weapons

Justices find detective’s inadmissible hearsay is harmless error

December 17, 2014
Jennifer Nelson
The Indiana Supreme Court reinstated a man’s conviction of being a serious violent felon in possession of a firearm after finding that a detective’s inadmissible hearsay amounts to a harmless error.
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Court upholds serious violent felon finding, despite not using term ‘SVF’

December 9, 2014
Jennifer Nelson
The Indiana Court of Appeals rejected a man’s claim that because a stipulation to being a serious violent felon did not use the term “serious violent felon,” the state didn’t establish that as his status.
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Evidence of felon’s gun tattoo not error

December 1, 2014
Dave Stafford
A defendant who took the stand in his federal trial for felony firearm possession failed to convince the 7th Circuit Court of Appeals Nov. 26 that the evidence of his gun tattoo should not have been admitted.
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School police justified in searching student’s backpack, COA holds

November 13, 2014
Jennifer Nelson
The search by school police of a student’s backpack was justified based on a teacher’s suspicion that the backpack may have contained drugs or weapons, the Indiana Court of Appeals ruled Thursday. The officer’s search turned up a gun.
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Man convicted of making false statements on gun application to get new trial

November 10, 2014
Jennifer Nelson
The 7th Circuit Court of Appeals reversed a Manilla, Indiana, man’s convictions of making false statements in connection with the purchase of a firearm, holding the trial court violated his due process right to present a mistake-of-fact defense.
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COA affirms seizure of gun from apartment without search warrant

October 22, 2014
Jennifer Nelson
The Indiana Court of Appeals has affirmed a man’s misdemeanor handgun charge after finding the police did not need a search warrant to retrieve the gun after the man placed it inside an apartment in view of the officers.
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Judges say Circuit split requires clarification from sentencing commission

October 22, 2014
Jennifer Nelson
A panel of judges on the 7th Circuit Court of Appeals affirmed a man’s 117-month prison sentence on drug and weapons charges, but two judges believed the case should have been heard en banc based on the importance of a sentencing issue.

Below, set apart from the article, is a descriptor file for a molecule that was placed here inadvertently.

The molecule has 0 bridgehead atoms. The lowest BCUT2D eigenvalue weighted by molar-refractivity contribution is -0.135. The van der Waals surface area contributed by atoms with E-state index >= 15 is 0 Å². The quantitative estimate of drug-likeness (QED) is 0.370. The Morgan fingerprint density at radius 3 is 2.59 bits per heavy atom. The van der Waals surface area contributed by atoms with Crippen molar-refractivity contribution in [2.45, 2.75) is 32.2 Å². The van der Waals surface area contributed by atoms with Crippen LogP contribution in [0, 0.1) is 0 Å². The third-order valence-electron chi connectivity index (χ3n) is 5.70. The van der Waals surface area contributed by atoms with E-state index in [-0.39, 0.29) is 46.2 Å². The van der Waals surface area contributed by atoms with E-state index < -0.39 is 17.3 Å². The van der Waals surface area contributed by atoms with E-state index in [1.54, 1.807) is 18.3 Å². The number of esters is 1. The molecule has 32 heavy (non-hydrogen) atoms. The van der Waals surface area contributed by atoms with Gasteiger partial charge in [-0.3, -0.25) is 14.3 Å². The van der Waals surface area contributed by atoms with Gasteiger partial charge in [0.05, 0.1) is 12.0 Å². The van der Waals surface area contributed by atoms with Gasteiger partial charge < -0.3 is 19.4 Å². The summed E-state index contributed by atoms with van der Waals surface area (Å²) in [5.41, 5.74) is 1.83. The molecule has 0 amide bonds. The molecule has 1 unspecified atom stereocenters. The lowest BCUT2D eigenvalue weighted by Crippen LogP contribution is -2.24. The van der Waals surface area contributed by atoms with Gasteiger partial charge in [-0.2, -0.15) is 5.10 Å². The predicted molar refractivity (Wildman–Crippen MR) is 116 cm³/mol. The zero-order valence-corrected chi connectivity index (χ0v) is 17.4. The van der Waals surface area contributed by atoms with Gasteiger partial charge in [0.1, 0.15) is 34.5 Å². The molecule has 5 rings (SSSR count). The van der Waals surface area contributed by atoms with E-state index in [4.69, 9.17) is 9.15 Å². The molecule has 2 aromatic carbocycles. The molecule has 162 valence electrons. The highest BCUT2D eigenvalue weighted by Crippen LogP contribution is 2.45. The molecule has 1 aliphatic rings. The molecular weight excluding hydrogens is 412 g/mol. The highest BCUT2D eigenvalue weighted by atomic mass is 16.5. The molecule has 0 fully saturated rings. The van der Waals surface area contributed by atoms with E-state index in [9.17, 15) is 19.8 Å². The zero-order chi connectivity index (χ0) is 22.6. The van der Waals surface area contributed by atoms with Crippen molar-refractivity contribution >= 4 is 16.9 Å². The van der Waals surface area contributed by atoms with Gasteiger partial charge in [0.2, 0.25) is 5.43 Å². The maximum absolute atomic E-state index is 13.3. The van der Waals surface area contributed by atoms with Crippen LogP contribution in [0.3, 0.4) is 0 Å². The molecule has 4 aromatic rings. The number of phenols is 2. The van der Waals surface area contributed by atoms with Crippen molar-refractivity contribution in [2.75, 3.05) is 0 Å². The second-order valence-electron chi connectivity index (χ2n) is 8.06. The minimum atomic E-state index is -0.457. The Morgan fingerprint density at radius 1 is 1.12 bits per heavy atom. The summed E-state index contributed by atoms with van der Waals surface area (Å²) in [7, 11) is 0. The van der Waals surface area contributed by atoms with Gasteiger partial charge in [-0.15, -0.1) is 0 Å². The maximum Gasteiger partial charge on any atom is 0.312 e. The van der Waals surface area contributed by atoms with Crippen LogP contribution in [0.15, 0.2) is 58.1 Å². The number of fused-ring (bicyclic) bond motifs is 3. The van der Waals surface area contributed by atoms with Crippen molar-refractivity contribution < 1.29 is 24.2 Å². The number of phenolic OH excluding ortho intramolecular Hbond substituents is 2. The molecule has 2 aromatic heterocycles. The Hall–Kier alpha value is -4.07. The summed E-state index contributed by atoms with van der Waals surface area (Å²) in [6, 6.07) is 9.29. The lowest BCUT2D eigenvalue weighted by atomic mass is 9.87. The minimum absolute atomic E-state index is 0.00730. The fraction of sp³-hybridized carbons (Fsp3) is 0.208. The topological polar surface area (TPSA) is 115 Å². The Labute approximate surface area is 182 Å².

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Error in admitting drug conviction was harmless, 7th Circuit rules

October 20, 2014
Marilyn Odendahl
Although a witness’s changed testimony did not open the door wide enough to allow the introduction of a defendant’s prior drug record, the prosecution’s case was still substantial without the improper evidence so the defendant’s federal conviction will stand.
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Dropped gun charges spark call for legislation

October 13, 2014
 Associated Press
A former Marion County prosecutor is calling for legislation to remove the incentives for prosecutors to bargain away gun charges as the Indianapolis homicide rate continues to spiral.
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COA split on upholding battery conviction

September 30, 2014
Jennifer Nelson
The Indiana Court of Appeals was divided Tuesday over whether to affirm a man’s conviction of Class C felony battery by means of a deadly weapon following an attack on his son-in-law. The dissenting judge believed the defendant should have been able to include the victim’s prior inconsistent statements at trial.
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Justices reverse conviction and sentence enhancement related to handgun

September 3, 2014
Jennifer Nelson
Because a man’s firearm enhancement is based on the same behavior used to convict and sentence him for carrying a handgun without a permit, the Indiana Supreme Court vacated the conviction and five-year enhancement.
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Mail not hearsay, COA rules in affirming drug, gun convictions

August 26, 2014
Dave Stafford